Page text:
Swimming With Sharks

‘Shut up, listen, and learn.’ This is the mantra of Buddy Ackerman (Kevin Spacey of The Usual Suspects and Seven), megalomaniac Hollywood producer and everyone’s worst nightmare of a boss. Guy (Frank Whaley) is Buddy’s terrorised, vengeance-seeking assistant who sees the vicious, egocentric executive as his best hope of making it in Hollywood. And Michelle Forbes is the ball-busting, oh-so-cynical producer who comes, er, in between them.

This very black comedy marks an auspicious debut by director George Huang, who has clearly used his personal experience of working for three major studios to provide a wickedly accurate portrait of Hollywood. Since it involves murder, Huang’s depiction of the smug, unprincipled Buddy Ackerman owes something to Robert Altman’s The Player. ‘That hack’, Buddy sneers about Altman with typical generosity. ‘He couldn’t direct his way out of a paper bag.’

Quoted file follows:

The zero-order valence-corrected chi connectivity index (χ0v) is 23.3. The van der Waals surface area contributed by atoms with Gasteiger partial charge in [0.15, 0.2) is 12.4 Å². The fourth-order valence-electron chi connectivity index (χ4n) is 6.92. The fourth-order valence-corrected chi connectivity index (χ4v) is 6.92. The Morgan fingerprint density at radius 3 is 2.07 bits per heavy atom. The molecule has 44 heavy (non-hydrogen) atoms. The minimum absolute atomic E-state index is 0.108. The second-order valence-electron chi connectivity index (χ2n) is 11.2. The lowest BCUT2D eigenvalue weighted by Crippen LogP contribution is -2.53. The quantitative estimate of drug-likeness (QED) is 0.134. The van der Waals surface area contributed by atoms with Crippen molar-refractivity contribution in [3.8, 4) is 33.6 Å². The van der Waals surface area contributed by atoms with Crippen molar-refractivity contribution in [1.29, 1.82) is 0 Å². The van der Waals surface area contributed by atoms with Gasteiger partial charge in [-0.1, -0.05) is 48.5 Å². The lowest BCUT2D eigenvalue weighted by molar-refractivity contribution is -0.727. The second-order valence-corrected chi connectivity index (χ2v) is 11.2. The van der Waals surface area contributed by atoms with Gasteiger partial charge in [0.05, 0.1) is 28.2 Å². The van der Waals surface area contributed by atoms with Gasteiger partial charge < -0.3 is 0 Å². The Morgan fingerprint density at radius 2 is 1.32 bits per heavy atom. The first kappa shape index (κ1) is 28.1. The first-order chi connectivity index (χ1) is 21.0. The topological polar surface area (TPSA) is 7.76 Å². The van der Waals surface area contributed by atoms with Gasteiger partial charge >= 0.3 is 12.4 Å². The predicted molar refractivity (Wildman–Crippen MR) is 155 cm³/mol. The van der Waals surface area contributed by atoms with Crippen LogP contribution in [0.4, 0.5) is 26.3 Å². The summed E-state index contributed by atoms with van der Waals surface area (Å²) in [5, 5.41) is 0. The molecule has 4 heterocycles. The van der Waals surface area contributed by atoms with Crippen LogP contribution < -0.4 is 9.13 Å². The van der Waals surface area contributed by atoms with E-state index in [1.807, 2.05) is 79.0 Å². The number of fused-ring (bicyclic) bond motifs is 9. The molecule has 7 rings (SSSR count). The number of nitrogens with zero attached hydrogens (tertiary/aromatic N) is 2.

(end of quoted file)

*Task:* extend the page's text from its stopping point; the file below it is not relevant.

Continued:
Like its leading protagonist, the film itself dares to go too far and succeeds brilliantly. Spacey gives what can only be described as a bravura performance as Buddy, a man so vituperatively vicious, manipulative, abusive and otherwise venal that Hollywood executives are loudly denying any resemblance. As Interview magazine concluded, ‘Vile fun. Watch this Spacey.’
U.S.A., 1994.
95 mins.

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